An opportune time to take the lead

The U.S. foreign assistance budget makes up only 1% of the entire federal budget. This is a small price to pay for increased global stability through non-violent means. Continued U.S. foreign assistance is an important step in ensuring nations stay stable and the country’s interests are protected abroad. Many global threats like mass epidemics and terrorism grow from the seeds of instability and corrupt governance. Working towards counteracting these problems doesn’t just save lives today but it also helps bring about a more prosperous tomorrow.

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One such businessman knows the positive implications that humanitarian aid can bring to unstable foreign countries. In a post by Microsoft co-founder Bill Gates, titled “Giving foreign aid helps America’s economy“, he put forth the proposition that previous U.S. foreign aid intervention helped lead the way for a number of countries to become economic powerhouses and subsequently helped United States businesses. He states:

“Just a few decades before we opened our Tokyo office, Japan had been devastated by World War II. Its economy and infrastructure lay in ruins. How did they recover? Among other things, through smart aid programs from the United States and others. By the 1980s Japan’s economy was booming, and the country presented a great opportunity for companies like us. To this day, sales there are a key part of Microsoft’s success and these sales have produced many jobs in Japan and America alike.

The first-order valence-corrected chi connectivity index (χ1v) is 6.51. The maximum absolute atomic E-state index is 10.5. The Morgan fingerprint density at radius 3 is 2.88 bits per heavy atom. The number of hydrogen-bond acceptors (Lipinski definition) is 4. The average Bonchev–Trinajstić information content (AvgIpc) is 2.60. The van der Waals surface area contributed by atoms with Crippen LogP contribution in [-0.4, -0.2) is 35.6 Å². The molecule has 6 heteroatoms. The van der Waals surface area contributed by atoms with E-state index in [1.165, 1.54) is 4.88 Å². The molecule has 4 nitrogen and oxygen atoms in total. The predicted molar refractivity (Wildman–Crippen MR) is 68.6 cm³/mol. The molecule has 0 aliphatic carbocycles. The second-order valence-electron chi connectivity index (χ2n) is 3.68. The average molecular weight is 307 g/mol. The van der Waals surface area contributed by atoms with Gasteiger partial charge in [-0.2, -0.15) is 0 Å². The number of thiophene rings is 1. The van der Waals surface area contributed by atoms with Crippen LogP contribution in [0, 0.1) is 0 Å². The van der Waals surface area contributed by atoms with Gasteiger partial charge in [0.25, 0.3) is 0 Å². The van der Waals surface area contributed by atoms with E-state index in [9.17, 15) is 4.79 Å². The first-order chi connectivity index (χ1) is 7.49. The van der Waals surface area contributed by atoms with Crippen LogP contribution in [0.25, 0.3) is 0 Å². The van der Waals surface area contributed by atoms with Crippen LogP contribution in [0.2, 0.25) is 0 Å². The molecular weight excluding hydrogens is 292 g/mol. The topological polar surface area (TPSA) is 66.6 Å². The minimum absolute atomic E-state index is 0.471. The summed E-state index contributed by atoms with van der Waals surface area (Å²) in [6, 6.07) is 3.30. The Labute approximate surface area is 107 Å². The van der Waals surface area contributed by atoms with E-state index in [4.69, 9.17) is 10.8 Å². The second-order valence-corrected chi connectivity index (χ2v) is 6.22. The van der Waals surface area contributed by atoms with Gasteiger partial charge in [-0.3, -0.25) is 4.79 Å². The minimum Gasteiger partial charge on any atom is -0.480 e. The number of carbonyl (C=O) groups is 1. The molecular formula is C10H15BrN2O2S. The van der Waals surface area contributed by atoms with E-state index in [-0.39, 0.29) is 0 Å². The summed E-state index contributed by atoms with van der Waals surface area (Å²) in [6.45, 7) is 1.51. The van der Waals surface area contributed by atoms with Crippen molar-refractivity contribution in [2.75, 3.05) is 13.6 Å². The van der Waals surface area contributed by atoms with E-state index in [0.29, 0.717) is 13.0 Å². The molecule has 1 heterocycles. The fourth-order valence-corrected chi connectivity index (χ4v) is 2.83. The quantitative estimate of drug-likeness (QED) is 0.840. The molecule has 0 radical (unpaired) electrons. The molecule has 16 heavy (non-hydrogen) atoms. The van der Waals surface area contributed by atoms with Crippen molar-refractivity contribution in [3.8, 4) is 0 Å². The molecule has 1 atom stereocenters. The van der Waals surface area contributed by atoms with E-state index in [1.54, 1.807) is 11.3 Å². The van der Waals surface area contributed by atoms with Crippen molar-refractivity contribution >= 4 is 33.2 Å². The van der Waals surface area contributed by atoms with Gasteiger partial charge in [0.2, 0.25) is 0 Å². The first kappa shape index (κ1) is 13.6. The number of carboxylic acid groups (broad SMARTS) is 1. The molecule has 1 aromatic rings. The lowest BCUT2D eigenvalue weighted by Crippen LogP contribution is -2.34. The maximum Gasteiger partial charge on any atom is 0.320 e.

Microsoft’s experience in Japan is part of a larger trend that’s still going on today, as more countries join the ranks of the middle class. Countless U.S. companies are doing business in places that used to get American aid but have become self-sufficient, including South Korea, Brazil, Mexico, Vietnam, and Thailand.”

Harking back to the days of the Marshall Plan and reconstruction of Japan, Gates postulates that similar efforts could do the same for Middle Eastern or African countries as well.

In a time when there are tens of millions of displaced peoples fleeing from famine and civil wars, humanitarian aid is needed now more than ever. There is a precedent in the past that we can follow. Rather than create further enemies through war and hard-headedness, we can create peace and economic prosperity through foreign aid.